Creating Quality Maps With Design in Mind Reminder Guides
There is a difference between curriculum design and curriculum practice. Teachers are used to focusing on curriculum practices (e.g., teaching using differenation for meeting learners' styles, daily lesson planning). Therefore, there is a learning curve for many regarding how to write curriculum maps with curriculum design in mind.
Please be aware that while these guides are beneficial as quick references, it is recommended that teachers and administrators participate in comprehensive professional development regarding writing curriculum maps with design in mind (Chapter 4 of A Guide to Curriculum Mapping: Planning, Implementing, and Sustaining the Process dedicates more than 60 pages to this writing process).
The definition of a quality written map is: a map wherein map readers do not need the map writer or writers present to correctly interpret the map's data. Since curriculum maps are frequently accessed, read, and discussed by teachers during curriculum reviews without the map writer or writers present, consistency in wording, format, and intra-alignment throughout a learning organization contributes significantly to the quality and clarity regarding accurate map data interpretation.
The Quality Map Writing With Design In Mind Recommendations document provides insight into the information included in the reminder guides. The guides are designed to assist a learning organization in establishing recording norms for consistency, ease of reading, and accuracy in interpretation without interfering with writer or writers' autonomy regarding context. While a map may include a variety of curriculum elements, the guides focus on the most common elements included in a curriculum map: Unit Name, Content, Skills, Assessments, Activites/Strategies, and Resources intra-aligned to Standards.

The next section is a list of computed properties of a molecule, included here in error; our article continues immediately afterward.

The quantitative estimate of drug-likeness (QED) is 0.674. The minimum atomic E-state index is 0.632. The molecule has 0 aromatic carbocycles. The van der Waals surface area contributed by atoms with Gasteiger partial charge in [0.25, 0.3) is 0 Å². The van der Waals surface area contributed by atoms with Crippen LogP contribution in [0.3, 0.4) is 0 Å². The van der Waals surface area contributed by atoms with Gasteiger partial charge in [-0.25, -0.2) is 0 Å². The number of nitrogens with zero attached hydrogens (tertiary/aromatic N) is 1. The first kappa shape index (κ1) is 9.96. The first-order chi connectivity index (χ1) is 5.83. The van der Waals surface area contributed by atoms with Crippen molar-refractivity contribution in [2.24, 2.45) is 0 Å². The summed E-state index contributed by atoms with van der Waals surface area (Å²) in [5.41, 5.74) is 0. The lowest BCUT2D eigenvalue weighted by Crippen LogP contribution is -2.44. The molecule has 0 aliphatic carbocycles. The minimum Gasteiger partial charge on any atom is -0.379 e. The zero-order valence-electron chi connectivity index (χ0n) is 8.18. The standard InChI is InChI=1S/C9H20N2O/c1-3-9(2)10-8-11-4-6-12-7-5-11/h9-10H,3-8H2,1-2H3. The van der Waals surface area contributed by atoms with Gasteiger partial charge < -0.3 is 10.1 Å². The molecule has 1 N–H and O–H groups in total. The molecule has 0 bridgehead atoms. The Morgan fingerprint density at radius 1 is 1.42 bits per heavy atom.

The Suggested Writing Protocols Guides below are written for writing Projected/Diary Map because this type of map includes the most curriculum design and instructional practice elements. An Essential Map (districtwide agreed-upon learning) or Consensus Map (school-site-specific agreed-upon learning) may or may not include information regarding instructional-practice elements (Assessments, Activities/Strategies, and Resources).
Some find it useful to laminate the appropriate guide and use them as quick-reference visuals when recording curriculum maps.
To view various types of map unit examples, click on the Sample Maps/Units on the left side bar.
Suggested Writing Protocols Guides